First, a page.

Jagged peaks and desolate terrain were the muses of Charlotte Butler Skinner. The under-celebrated 20th-century painter spent a lifetime chronicling the Sierra Nevada and the high desert of the Owens Valley along the eastern edge of California. She painted the majestic alpine ridges of Mount Whitney and the Alabama Hills, as well as rocky tableaux near her home in Lone Pine, California, where she spent almost three decades painting, printmaking and teaching classes.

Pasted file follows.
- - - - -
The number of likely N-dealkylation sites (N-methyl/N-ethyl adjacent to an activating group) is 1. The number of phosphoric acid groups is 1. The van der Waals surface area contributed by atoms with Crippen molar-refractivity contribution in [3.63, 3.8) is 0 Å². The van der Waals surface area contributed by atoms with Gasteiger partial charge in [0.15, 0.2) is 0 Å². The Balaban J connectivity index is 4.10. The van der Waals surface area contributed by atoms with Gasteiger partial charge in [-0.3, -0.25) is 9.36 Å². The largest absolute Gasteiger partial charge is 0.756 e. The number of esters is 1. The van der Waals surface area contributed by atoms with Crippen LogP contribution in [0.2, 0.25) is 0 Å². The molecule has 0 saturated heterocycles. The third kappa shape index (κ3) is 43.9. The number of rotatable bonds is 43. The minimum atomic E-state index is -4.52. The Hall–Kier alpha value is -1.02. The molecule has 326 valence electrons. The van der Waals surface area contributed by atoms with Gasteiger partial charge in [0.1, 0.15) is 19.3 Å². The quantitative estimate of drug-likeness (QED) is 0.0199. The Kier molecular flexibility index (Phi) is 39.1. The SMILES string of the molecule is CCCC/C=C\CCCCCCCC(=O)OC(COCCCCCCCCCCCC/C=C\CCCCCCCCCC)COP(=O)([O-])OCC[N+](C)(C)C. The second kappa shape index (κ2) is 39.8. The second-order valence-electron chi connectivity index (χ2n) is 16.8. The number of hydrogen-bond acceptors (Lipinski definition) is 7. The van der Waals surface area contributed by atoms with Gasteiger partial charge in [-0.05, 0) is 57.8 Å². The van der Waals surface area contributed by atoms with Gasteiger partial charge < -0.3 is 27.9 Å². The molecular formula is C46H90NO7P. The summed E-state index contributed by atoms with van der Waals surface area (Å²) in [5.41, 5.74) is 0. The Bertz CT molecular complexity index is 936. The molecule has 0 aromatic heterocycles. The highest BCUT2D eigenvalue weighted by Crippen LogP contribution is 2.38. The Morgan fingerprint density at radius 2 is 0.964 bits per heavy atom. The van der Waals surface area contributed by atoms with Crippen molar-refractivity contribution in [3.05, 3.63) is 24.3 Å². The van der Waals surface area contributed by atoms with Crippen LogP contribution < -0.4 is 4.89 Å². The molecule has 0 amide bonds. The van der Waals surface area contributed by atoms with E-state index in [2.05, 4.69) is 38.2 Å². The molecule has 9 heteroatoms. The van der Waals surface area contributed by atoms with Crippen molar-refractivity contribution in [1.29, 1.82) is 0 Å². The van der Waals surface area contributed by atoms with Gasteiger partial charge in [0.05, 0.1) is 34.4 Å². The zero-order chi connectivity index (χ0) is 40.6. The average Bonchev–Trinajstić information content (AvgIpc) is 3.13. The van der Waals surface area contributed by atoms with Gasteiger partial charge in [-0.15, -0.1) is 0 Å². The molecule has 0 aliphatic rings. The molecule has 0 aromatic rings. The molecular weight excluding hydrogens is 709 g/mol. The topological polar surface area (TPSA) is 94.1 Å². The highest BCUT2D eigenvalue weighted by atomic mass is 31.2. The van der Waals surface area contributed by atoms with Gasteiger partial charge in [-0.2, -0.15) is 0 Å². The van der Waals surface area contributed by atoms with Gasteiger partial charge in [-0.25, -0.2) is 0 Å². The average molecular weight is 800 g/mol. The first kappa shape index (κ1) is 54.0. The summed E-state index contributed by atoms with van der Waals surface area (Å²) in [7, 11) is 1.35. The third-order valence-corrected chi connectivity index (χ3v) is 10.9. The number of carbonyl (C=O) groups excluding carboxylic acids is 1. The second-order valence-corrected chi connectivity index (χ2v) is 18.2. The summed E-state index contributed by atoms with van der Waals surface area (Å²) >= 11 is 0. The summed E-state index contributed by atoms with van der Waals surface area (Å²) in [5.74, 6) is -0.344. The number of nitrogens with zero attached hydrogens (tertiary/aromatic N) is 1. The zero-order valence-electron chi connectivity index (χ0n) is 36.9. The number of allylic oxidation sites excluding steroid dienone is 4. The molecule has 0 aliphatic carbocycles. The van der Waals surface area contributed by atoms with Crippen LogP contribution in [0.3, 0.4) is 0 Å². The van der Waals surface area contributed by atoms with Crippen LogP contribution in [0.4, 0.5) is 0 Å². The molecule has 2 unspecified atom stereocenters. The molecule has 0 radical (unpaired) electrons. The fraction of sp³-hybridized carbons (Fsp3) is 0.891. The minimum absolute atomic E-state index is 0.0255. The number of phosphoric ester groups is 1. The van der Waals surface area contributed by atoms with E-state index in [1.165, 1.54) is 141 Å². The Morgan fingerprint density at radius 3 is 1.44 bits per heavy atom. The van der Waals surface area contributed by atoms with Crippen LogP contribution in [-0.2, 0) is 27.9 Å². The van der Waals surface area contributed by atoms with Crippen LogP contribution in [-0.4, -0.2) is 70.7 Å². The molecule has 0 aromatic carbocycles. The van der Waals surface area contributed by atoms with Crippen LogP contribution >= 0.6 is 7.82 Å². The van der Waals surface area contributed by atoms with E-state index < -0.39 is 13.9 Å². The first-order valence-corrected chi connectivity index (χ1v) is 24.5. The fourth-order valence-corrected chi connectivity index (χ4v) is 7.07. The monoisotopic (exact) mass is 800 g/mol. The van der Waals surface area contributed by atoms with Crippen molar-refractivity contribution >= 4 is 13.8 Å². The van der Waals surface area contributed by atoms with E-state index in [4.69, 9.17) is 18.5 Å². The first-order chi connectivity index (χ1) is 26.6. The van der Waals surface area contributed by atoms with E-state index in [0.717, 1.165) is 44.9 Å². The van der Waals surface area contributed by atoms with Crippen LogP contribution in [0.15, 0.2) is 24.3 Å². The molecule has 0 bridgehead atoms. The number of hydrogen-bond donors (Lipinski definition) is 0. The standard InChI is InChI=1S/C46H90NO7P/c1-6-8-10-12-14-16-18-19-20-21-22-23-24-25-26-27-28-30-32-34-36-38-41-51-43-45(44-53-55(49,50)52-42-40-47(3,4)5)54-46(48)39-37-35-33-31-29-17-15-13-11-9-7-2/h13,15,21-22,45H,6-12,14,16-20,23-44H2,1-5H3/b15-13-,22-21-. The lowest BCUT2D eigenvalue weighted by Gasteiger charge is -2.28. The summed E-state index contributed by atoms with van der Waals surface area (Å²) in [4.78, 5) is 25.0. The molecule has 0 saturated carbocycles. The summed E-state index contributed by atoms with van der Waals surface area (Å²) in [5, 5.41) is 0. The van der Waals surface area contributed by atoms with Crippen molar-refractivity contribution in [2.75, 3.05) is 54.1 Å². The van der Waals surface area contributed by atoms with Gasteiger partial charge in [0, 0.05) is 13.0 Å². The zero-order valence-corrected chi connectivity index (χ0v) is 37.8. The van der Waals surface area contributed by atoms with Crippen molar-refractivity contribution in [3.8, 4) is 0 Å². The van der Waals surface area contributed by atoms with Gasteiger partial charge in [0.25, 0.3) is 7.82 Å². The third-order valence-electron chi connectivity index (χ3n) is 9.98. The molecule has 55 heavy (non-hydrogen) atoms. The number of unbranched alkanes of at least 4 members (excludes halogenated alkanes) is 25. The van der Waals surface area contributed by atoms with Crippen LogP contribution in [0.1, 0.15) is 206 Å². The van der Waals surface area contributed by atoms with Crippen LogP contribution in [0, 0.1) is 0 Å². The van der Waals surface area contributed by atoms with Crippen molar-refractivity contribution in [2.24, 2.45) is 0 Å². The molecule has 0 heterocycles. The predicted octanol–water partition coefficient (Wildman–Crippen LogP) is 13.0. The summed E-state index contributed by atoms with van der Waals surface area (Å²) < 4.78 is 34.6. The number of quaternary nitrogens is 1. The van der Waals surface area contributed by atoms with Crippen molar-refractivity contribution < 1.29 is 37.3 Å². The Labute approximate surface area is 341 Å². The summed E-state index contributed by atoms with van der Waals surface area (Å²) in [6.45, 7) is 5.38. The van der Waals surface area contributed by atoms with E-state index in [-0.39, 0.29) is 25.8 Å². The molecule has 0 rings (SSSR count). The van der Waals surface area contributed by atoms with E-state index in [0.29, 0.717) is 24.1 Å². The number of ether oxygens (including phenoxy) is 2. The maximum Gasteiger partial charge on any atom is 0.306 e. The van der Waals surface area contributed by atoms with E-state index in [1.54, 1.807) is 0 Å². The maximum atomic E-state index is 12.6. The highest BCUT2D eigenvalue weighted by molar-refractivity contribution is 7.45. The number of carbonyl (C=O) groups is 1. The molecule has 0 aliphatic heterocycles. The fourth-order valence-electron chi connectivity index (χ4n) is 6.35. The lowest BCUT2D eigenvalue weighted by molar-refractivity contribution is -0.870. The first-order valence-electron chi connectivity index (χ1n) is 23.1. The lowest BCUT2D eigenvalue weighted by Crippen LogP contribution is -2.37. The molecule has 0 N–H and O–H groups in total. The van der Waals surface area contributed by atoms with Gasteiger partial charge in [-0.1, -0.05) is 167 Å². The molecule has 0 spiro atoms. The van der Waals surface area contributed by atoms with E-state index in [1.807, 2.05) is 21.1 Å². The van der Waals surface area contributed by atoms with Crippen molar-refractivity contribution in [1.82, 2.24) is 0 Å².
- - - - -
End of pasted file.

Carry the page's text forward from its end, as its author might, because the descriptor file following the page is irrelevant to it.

During her life, Skinner exhibited at galleries throughout the American West. This month, a survey of her work opens at the Nevada Museum of Art in Reno, including pieces given to her by influential friends such as photographer Dorothea Lange and sculptor-muralist Ralph Stackpole. “All of the artists would have visited Charlotte looking for new inspiration, solitude and space to create work,” says curator Kolin Perry, who organized the exhibition. In this way, the show traces not only Skinner’s career but also a community of American West visionaries.